Normally, a company’s CEO would play a key role in a crisis – but not necessarily as a member of the CMT, writes Scentre group chief risk officer Eammon Cunningham

Global crisis

The composition of any crisis management team (CMT) and its operation are an interesting phenomenon. They are usually designed so that they shine as expected when the company is facing a dark moment. Absent of that dark moment, it will be business as usual for the enterprise.

During this business-as-usual period, any good CMT structure would undertake regular exercises. It is not just a case of exercising for the sake of it, but, rather, planning exercises where there are clear objectives in mind. During the debrief, you can demonstrate that the fundamental objectives were met.

So, back to the question of the role of the chief executive in the CMT during a period of crisis. Best practice suggests that while the chief executive will have a key role to play, it would not be in the context of being the leader, or even a member, of the CMT.

The CMT should not be viewed as a substitute for the normal managerial organisational structure functioning within an enterprise; rather, it is simply an important aid to that structure when a crisis looms. Once activated, the CMT chair should report directly to the chief executive. This structure gives the chief executive a greater ability to manage his/her time when time itself is a very precious commodity in the middle of a crisis.

The time-consuming CMT work that can be done without the chief executive’s constant and direct involvement includes:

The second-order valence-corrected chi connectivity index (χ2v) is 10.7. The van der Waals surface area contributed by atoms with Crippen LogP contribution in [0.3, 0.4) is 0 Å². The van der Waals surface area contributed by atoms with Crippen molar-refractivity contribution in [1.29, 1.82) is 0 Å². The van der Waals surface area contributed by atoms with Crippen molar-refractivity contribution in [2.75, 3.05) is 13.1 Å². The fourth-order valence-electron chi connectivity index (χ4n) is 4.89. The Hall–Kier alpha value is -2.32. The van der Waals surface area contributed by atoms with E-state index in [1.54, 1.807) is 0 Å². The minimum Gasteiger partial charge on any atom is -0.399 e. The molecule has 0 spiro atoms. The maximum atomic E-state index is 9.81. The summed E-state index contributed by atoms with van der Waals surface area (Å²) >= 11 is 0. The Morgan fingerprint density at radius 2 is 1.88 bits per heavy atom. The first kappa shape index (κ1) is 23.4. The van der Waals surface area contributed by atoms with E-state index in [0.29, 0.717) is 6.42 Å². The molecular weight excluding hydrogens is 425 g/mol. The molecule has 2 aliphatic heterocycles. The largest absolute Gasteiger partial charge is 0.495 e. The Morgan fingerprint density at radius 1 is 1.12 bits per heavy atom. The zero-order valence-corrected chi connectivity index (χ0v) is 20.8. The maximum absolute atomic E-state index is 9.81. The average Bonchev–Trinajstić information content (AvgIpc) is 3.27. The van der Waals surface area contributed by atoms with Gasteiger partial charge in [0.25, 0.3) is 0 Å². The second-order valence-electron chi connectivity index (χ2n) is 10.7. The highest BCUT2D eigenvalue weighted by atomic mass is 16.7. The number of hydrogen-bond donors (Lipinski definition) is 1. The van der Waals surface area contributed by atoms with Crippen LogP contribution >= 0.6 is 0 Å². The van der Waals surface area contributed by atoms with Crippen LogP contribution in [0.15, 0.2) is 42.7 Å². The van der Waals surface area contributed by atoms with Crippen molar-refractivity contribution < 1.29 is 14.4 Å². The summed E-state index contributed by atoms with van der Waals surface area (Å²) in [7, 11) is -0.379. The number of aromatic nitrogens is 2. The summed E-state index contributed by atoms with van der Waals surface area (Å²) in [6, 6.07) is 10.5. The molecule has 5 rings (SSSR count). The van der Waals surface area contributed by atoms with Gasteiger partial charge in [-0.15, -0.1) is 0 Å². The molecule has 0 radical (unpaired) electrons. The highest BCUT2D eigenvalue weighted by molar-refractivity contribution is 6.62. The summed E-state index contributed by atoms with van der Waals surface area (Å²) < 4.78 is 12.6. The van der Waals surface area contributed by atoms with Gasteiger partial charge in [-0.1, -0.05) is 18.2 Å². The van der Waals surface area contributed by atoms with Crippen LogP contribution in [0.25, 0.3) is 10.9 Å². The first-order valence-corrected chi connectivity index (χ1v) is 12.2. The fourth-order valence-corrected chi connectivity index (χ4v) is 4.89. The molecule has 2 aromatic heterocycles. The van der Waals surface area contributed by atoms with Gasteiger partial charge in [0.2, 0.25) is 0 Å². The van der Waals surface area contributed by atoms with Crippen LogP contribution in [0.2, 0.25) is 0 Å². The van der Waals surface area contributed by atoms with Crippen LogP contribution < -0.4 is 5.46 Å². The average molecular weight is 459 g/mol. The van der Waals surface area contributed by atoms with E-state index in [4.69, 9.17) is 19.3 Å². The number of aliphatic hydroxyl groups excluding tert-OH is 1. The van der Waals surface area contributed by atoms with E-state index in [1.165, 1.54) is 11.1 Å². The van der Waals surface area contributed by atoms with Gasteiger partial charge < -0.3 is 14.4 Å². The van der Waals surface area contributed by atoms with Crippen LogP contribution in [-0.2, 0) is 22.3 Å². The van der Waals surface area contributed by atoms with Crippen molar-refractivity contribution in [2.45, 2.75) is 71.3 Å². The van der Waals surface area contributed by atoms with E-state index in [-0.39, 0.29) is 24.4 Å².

• identifying and activating information sources;

• gathering, verifying and evaluating data;

• assessing possible impacts;

• developing alternative courses of action; and • forming recommendations.

All chief executives expect to be kept up-to-date, with this being a particular imperative as a crisis is unfolding. As such, the CMT chair should interact with the chief executive and provide periodic updates on either a predetermined frequency, as key events unfold, or as circumstances otherwise warrant.

Ultimately, the goal is to provide the chief executive, in a concise manner, with relevant commentary on deliberations, details of alternative courses of action and a recommendation. The chief executive can then make a determination and give the head of the CMT the authority to proceed. At this juncture, the CMT would invariably use the normal organisational structure to action the decisions throughout the enterprise. This interaction with the chief executive may be repeated a number of times depending upon the nature of the crisis.

The position described above relates to significant decisions where chief executive-level authority is required, otherwise the chair of the CMT would activate responses through the normal organisational hierarchy. The above structure assists a ‘time-poor’ chief executive in the midst of a crisis to focus not only on relevant information and potential outcomes, but other matters related to the crisis, such as communications with key stakeholders.

Not having the chief executive in the room during this process facilitates greater discussion and debate. More views should produce better solutions. If your chief executive has a particularly strong or overbearing personal style, this approach also avoids conversations being potentially stifled.

My personal view is that enlightened chief executives (which I am accustomed to) get this and let the CMT get on with the job they were selected for and trained to do.

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